# What Does It Cost to Run a Fence Charger?

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## Fence chargers only cost us pennies per day, folks tell us. Now here’s how you can figure how many pennies at your place.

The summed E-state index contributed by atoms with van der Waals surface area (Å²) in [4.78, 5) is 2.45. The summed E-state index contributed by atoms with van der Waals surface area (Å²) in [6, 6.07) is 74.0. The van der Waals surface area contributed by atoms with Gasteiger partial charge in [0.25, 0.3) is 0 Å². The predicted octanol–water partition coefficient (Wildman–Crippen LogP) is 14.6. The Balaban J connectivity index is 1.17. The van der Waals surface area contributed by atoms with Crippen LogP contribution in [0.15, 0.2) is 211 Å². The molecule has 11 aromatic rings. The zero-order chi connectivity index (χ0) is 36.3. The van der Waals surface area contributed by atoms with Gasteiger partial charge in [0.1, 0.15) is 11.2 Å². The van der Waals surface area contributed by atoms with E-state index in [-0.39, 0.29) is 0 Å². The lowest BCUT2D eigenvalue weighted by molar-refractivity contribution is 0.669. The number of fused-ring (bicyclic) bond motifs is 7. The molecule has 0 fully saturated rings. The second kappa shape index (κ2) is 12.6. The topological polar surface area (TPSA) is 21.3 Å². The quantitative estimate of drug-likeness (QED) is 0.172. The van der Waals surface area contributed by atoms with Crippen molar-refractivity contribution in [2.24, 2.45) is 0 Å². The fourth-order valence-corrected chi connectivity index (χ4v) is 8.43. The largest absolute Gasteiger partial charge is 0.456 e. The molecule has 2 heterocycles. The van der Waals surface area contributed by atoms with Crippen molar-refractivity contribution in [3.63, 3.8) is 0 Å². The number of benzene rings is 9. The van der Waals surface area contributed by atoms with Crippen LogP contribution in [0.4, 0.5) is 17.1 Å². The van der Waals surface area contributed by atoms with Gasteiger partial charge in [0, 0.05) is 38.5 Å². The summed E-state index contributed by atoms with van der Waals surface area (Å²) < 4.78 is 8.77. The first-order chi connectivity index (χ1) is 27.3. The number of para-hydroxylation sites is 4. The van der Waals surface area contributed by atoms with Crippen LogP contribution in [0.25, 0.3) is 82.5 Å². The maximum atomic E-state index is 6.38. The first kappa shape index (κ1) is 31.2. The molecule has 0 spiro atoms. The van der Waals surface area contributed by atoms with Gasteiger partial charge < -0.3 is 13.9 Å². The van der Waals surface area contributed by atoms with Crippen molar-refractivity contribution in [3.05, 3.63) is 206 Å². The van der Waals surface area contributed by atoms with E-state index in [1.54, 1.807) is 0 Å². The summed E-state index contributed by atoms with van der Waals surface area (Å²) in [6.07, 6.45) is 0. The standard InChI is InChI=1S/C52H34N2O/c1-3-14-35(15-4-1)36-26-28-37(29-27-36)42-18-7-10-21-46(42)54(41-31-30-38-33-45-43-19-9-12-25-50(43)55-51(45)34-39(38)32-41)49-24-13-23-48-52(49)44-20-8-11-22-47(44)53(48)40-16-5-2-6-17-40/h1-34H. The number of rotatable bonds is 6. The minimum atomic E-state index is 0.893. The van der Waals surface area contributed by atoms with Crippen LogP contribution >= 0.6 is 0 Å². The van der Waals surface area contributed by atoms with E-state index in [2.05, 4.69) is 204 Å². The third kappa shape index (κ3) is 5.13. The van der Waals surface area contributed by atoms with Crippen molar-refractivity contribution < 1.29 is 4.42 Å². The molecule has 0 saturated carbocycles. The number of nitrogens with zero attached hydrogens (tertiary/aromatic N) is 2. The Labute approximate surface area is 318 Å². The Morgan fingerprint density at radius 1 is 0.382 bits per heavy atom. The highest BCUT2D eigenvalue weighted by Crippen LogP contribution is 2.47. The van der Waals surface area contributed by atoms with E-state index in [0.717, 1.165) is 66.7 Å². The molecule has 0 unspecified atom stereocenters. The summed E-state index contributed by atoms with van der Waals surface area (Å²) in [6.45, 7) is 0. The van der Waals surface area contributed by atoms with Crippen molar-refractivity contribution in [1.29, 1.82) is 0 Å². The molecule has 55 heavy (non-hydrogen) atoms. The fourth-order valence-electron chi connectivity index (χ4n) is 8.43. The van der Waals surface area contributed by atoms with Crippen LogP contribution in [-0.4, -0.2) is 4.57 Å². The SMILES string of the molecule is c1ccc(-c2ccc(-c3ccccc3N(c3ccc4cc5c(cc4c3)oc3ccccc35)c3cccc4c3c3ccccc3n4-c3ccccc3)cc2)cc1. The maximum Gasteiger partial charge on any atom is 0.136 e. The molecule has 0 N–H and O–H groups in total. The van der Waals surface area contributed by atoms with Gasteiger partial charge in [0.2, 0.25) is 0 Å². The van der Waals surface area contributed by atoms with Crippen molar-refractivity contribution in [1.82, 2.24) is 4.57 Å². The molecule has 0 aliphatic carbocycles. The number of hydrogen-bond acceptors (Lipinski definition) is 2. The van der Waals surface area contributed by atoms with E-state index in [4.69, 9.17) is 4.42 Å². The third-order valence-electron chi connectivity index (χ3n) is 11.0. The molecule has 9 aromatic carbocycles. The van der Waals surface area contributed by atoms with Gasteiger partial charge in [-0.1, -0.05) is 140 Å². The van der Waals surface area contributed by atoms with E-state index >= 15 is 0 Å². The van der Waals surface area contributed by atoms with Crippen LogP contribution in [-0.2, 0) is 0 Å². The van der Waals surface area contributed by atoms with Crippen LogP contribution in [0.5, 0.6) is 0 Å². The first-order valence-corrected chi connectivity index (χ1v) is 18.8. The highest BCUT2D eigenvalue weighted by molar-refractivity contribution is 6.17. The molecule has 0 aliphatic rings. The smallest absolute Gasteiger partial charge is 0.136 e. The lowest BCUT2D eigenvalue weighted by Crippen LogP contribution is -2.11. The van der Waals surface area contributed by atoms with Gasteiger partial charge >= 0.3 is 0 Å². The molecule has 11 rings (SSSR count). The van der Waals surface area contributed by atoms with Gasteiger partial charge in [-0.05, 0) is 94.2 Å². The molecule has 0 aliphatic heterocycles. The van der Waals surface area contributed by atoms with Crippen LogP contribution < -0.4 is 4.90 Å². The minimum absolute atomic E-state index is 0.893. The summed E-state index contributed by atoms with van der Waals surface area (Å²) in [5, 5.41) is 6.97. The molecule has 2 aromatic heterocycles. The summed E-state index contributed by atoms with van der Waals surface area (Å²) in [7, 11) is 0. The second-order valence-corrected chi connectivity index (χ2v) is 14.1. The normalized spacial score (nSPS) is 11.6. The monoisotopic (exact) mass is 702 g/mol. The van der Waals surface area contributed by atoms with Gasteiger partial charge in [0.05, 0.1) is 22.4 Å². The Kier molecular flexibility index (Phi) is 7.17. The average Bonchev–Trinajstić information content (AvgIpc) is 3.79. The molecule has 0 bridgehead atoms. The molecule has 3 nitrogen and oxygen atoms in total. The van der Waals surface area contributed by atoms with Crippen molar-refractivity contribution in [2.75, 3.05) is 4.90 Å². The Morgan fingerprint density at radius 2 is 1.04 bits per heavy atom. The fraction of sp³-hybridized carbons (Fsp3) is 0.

Editors Note: This comes to us from Steve Freeman’s Pasture Pro blog and was written by Gary Duncan. Gary has been active in the fence business for over 15 years. He also raises Highland cattle in a management intensive grazing system and was the first person to market the PasturePro post back in 2005. Over the years many people have asked me – how much is it going to cost to run my fence charger? I usually respond that it will be “pennies per month”, but this is pretty easy to compute yourself. The only thing you will need to know is how many watts your particular charger pulls and the kilowatt charge from your particular electric utility company. This is assuming that you have a standard mains unit that plugs into a standard 110V outlet. The basic equation is: watts x time / 1000 = kWh Watts = The watts per hour consumed by the electric fence charger during operation. This is probably not printed on the cover of the charger, but is usually on the box or the instruction manual that should come with it. If you don’t have the box or manual, then call the manufacturer and they should be able to tell you. Time = The amount of time the charger is operated. This should be calculated into hours per day and then days per month. Normal you will be running your charger on a continuous basis of 24/7 and the utility company billing period is normally for a 30 day period. 1000 = Dividing by the number 1000 places the total into kilowatt-hours, which is what most utility companies use as the rate of consumption. Example: The power consumption of most chargers for agricultural / livestock control purposes will range from 10 watts up to 50 watts. One of the very largest ones will pull a maximum of 50 watts (I think that this will equate to running a 50 watt light bulb). Operating a 10 watt charger continuously for 24 hours per day for 30 days at a utility company rate of 10 cents per kilowatt-hour will equal: